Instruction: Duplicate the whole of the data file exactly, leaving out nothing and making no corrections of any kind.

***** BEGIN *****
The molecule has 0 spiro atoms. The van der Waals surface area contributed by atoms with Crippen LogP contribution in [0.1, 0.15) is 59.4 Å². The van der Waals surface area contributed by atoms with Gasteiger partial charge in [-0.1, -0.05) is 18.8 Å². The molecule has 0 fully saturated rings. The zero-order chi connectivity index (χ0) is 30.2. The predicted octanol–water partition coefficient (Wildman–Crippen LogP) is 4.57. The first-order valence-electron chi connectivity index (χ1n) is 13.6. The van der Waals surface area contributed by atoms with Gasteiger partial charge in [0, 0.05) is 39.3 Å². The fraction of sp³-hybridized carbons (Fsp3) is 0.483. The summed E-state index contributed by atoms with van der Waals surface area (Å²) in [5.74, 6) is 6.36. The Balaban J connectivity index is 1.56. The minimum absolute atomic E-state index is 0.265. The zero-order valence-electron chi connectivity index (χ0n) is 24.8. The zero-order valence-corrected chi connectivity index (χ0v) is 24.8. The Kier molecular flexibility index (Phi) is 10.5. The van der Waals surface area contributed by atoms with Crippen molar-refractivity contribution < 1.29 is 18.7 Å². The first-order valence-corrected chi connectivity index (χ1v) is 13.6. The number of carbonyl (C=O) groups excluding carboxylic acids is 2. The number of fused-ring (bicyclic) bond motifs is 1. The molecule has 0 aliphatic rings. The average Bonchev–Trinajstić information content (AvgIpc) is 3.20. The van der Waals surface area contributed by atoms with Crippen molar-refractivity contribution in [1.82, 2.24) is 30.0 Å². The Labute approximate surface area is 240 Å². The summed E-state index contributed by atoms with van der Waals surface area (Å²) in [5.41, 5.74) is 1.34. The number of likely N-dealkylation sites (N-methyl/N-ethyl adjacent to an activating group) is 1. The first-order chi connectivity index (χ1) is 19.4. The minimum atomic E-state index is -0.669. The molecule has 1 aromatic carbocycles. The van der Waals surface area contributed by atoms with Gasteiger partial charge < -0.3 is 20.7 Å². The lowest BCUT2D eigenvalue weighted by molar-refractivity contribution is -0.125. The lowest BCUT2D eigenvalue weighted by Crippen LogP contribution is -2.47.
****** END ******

The molecule has 0 spiro atoms. The van der Waals surface area contributed by atoms with Crippen LogP contribution in [0.1, 0.15) is 59.4 Å². The van der Waals surface area contributed by atoms with Gasteiger partial charge in [-0.1, -0.05) is 18.8 Å². The molecule has 0 fully saturated rings. The zero-order chi connectivity index (χ0) is 30.2. The predicted octanol–water partition coefficient (Wildman–Crippen LogP) is 4.57. The first-order valence-electron chi connectivity index (χ1n) is 13.6. The van der Waals surface area contributed by atoms with Gasteiger partial charge in [0, 0.05) is 39.3 Å². The fraction of sp³-hybridized carbons (Fsp3) is 0.483. The summed E-state index contributed by atoms with van der Waals surface area (Å²) in [5.74, 6) is 6.36. The Balaban J connectivity index is 1.56. The minimum absolute atomic E-state index is 0.265. The zero-order valence-electron chi connectivity index (χ0n) is 24.8. The zero-order valence-corrected chi connectivity index (χ0v) is 24.8. The Kier molecular flexibility index (Phi) is 10.5. The van der Waals surface area contributed by atoms with Crippen molar-refractivity contribution < 1.29 is 18.7 Å². The first-order valence-corrected chi connectivity index (χ1v) is 13.6. The number of carbonyl (C=O) groups excluding carboxylic acids is 2. The number of fused-ring (bicyclic) bond motifs is 1. The molecule has 0 aliphatic rings. The average Bonchev–Trinajstić information content (AvgIpc) is 3.20. The van der Waals surface area contributed by atoms with Crippen molar-refractivity contribution in [1.82, 2.24) is 30.0 Å². The Labute approximate surface area is 240 Å². The summed E-state index contributed by atoms with van der Waals surface area (Å²) in [5.41, 5.74) is 1.34. The number of likely N-dealkylation sites (N-methyl/N-ethyl adjacent to an activating group) is 1. The first-order chi connectivity index (χ1) is 19.4. The minimum atomic E-state index is -0.669. The molecule has 1 aromatic carbocycles. The van der Waals surface area contributed by atoms with Gasteiger partial charge < -0.3 is 20.7 Å². The lowest BCUT2D eigenvalue weighted by molar-refractivity contribution is -0.125. The lowest BCUT2D eigenvalue weighted by Crippen LogP contribution is -2.47.